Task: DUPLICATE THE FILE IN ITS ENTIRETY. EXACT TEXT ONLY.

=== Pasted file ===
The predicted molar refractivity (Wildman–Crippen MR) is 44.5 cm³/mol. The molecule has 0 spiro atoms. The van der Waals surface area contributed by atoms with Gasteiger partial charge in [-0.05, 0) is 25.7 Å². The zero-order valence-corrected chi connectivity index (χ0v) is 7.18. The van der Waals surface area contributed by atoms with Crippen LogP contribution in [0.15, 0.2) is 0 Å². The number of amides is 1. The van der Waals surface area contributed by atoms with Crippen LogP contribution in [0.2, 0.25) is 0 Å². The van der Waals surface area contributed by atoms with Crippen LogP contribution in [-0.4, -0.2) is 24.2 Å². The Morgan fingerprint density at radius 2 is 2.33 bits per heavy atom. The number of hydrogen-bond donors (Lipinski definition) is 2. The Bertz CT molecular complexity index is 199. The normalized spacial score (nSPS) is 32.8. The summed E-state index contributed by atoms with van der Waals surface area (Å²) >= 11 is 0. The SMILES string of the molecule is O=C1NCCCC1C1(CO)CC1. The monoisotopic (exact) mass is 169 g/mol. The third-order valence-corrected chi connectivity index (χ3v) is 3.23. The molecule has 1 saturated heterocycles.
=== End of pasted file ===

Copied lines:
The predicted molar refractivity (Wildman–Crippen MR) is 44.5 cm³/mol. The molecule has 0 spiro atoms. The van der Waals surface area contributed by atoms with Gasteiger partial charge in [-0.05, 0) is 25.7 Å². The zero-order valence-corrected chi connectivity index (χ0v) is 7.18. The van der Waals surface area contributed by atoms with Crippen LogP contribution in [0.15, 0.2) is 0 Å². The number of amides is 1. The van der Waals surface area contributed by atoms with Crippen LogP contribution in [0.2, 0.25) is 0 Å². The van der Waals surface area contributed by atoms with Crippen LogP contribution in [-0.4, -0.2) is 24.2 Å². The Morgan fingerprint density at radius 2 is 2.33 bits per heavy atom. The number of hydrogen-bond donors (Lipinski definition) is 2. The Bertz CT molecular complexity index is 199. The normalized spacial score (nSPS) is 32.8. The summed E-state index contributed by atoms with van der Waals surface area (Å²) >= 11 is 0. The SMILES string of the molecule is O=C1NCCCC1C1(CO)CC1. The monoisotopic (exact) mass is 169 g/mol. The third-order valence-corrected chi connectivity index (χ3v) is 3.23. The molecule has 1 saturated heterocycles.